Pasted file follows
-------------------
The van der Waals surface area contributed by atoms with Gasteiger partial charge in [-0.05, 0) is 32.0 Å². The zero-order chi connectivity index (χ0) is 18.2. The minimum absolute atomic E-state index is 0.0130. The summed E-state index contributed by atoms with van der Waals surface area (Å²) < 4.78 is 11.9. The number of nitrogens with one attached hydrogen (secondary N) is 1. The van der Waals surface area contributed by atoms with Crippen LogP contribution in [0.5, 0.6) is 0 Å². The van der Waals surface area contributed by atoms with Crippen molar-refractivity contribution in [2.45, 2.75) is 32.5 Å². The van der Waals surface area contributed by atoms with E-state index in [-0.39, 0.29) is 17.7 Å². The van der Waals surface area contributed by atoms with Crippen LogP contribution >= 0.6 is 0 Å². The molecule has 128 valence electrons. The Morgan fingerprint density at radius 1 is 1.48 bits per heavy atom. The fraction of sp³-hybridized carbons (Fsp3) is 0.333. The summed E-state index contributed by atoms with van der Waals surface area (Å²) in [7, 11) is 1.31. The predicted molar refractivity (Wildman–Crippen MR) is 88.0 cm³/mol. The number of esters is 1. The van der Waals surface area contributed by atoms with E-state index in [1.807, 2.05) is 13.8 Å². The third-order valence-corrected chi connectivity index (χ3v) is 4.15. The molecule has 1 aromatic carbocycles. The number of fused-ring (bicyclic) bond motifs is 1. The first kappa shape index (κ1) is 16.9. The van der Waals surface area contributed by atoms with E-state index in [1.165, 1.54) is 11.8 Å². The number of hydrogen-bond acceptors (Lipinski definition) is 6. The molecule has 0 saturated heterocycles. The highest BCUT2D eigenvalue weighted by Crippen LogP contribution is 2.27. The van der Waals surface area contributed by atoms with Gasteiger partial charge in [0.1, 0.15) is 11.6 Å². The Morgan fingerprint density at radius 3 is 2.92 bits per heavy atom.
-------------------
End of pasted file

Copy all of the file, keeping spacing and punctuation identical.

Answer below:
The van der Waals surface area contributed by atoms with Gasteiger partial charge in [-0.05, 0) is 32.0 Å². The zero-order chi connectivity index (χ0) is 18.2. The minimum absolute atomic E-state index is 0.0130. The summed E-state index contributed by atoms with van der Waals surface area (Å²) < 4.78 is 11.9. The number of nitrogens with one attached hydrogen (secondary N) is 1. The van der Waals surface area contributed by atoms with Crippen LogP contribution in [0.5, 0.6) is 0 Å². The van der Waals surface area contributed by atoms with Crippen molar-refractivity contribution in [2.45, 2.75) is 32.5 Å². The van der Waals surface area contributed by atoms with E-state index in [-0.39, 0.29) is 17.7 Å². The van der Waals surface area contributed by atoms with Crippen LogP contribution >= 0.6 is 0 Å². The molecule has 128 valence electrons. The Morgan fingerprint density at radius 1 is 1.48 bits per heavy atom. The fraction of sp³-hybridized carbons (Fsp3) is 0.333. The summed E-state index contributed by atoms with van der Waals surface area (Å²) in [7, 11) is 1.31. The predicted molar refractivity (Wildman–Crippen MR) is 88.0 cm³/mol. The number of esters is 1. The van der Waals surface area contributed by atoms with E-state index in [1.807, 2.05) is 13.8 Å². The third-order valence-corrected chi connectivity index (χ3v) is 4.15. The molecule has 1 aromatic carbocycles. The number of fused-ring (bicyclic) bond motifs is 1. The first kappa shape index (κ1) is 16.9. The van der Waals surface area contributed by atoms with E-state index in [1.165, 1.54) is 11.8 Å². The number of hydrogen-bond acceptors (Lipinski definition) is 6. The molecule has 0 saturated heterocycles. The highest BCUT2D eigenvalue weighted by Crippen LogP contribution is 2.27. The van der Waals surface area contributed by atoms with Gasteiger partial charge in [0.1, 0.15) is 11.6 Å². The Morgan fingerprint density at radius 3 is 2.92 bits per heavy atom.